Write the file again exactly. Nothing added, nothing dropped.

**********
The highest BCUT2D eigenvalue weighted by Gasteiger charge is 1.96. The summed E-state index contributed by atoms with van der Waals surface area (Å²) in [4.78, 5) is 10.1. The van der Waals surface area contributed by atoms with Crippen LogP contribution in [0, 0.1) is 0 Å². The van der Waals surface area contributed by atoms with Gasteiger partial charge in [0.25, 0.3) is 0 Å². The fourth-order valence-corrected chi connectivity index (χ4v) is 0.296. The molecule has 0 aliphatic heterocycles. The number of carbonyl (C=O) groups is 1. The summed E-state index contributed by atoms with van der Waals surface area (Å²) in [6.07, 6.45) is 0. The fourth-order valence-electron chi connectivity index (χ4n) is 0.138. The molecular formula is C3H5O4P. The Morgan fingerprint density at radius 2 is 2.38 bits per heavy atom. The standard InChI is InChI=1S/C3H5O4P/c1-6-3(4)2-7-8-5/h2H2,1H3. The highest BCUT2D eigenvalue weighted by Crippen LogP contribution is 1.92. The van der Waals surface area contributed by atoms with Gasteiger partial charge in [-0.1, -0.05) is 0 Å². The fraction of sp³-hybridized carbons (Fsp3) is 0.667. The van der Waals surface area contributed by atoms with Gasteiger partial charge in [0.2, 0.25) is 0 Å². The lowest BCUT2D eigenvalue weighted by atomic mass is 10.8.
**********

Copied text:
The highest BCUT2D eigenvalue weighted by Gasteiger charge is 1.96. The summed E-state index contributed by atoms with van der Waals surface area (Å²) in [4.78, 5) is 10.1. The van der Waals surface area contributed by atoms with Crippen LogP contribution in [0, 0.1) is 0 Å². The van der Waals surface area contributed by atoms with Gasteiger partial charge in [0.25, 0.3) is 0 Å². The fourth-order valence-corrected chi connectivity index (χ4v) is 0.296. The molecule has 0 aliphatic heterocycles. The number of carbonyl (C=O) groups is 1. The summed E-state index contributed by atoms with van der Waals surface area (Å²) in [6.07, 6.45) is 0. The fourth-order valence-electron chi connectivity index (χ4n) is 0.138. The molecular formula is C3H5O4P. The Morgan fingerprint density at radius 2 is 2.38 bits per heavy atom. The standard InChI is InChI=1S/C3H5O4P/c1-6-3(4)2-7-8-5/h2H2,1H3. The highest BCUT2D eigenvalue weighted by Crippen LogP contribution is 1.92. The van der Waals surface area contributed by atoms with Gasteiger partial charge in [-0.1, -0.05) is 0 Å². The fraction of sp³-hybridized carbons (Fsp3) is 0.667. The van der Waals surface area contributed by atoms with Gasteiger partial charge in [0.2, 0.25) is 0 Å². The lowest BCUT2D eigenvalue weighted by atomic mass is 10.8.